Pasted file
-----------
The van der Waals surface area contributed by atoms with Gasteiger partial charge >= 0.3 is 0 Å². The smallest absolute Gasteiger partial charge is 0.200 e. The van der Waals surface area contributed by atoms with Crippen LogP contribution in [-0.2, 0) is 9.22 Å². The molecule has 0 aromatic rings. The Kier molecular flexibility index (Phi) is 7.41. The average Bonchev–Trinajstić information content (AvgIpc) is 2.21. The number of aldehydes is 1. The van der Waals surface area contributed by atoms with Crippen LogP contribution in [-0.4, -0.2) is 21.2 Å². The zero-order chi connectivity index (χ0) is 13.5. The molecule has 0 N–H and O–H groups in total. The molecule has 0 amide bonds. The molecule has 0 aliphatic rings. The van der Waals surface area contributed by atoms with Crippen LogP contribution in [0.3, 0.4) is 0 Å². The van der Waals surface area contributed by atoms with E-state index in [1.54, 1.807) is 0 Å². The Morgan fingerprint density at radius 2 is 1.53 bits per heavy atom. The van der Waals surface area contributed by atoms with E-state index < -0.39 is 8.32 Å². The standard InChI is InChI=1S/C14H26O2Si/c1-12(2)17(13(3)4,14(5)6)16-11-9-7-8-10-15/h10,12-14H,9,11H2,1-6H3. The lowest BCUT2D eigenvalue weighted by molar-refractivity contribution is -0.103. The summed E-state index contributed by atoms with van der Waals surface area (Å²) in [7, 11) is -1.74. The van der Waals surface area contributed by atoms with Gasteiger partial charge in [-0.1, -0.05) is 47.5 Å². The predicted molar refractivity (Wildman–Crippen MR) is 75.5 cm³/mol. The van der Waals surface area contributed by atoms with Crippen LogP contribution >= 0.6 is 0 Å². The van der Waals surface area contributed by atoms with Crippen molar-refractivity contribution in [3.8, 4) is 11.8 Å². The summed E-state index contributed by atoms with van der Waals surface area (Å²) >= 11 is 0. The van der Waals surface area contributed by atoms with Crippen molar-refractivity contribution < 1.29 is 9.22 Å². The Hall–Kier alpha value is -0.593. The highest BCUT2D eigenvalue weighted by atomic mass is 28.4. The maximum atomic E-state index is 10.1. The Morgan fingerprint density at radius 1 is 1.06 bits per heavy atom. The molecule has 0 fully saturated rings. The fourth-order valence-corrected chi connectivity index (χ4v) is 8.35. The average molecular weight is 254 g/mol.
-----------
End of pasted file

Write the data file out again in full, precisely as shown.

The van der Waals surface area contributed by atoms with Gasteiger partial charge >= 0.3 is 0 Å². The smallest absolute Gasteiger partial charge is 0.200 e. The van der Waals surface area contributed by atoms with Crippen LogP contribution in [-0.2, 0) is 9.22 Å². The molecule has 0 aromatic rings. The Kier molecular flexibility index (Phi) is 7.41. The average Bonchev–Trinajstić information content (AvgIpc) is 2.21. The number of aldehydes is 1. The van der Waals surface area contributed by atoms with Crippen LogP contribution in [-0.4, -0.2) is 21.2 Å². The zero-order chi connectivity index (χ0) is 13.5. The molecule has 0 N–H and O–H groups in total. The molecule has 0 amide bonds. The molecule has 0 aliphatic rings. The van der Waals surface area contributed by atoms with Crippen LogP contribution in [0.3, 0.4) is 0 Å². The van der Waals surface area contributed by atoms with E-state index in [1.54, 1.807) is 0 Å². The Morgan fingerprint density at radius 2 is 1.53 bits per heavy atom. The van der Waals surface area contributed by atoms with E-state index < -0.39 is 8.32 Å². The standard InChI is InChI=1S/C14H26O2Si/c1-12(2)17(13(3)4,14(5)6)16-11-9-7-8-10-15/h10,12-14H,9,11H2,1-6H3. The lowest BCUT2D eigenvalue weighted by molar-refractivity contribution is -0.103. The summed E-state index contributed by atoms with van der Waals surface area (Å²) in [7, 11) is -1.74. The van der Waals surface area contributed by atoms with Gasteiger partial charge in [-0.1, -0.05) is 47.5 Å². The predicted molar refractivity (Wildman–Crippen MR) is 75.5 cm³/mol. The van der Waals surface area contributed by atoms with Crippen LogP contribution >= 0.6 is 0 Å². The van der Waals surface area contributed by atoms with Crippen molar-refractivity contribution in [3.8, 4) is 11.8 Å². The summed E-state index contributed by atoms with van der Waals surface area (Å²) >= 11 is 0. The van der Waals surface area contributed by atoms with Crippen molar-refractivity contribution < 1.29 is 9.22 Å². The Hall–Kier alpha value is -0.593. The highest BCUT2D eigenvalue weighted by atomic mass is 28.4. The maximum atomic E-state index is 10.1. The Morgan fingerprint density at radius 1 is 1.06 bits per heavy atom. The molecule has 0 fully saturated rings. The fourth-order valence-corrected chi connectivity index (χ4v) is 8.35. The average molecular weight is 254 g/mol.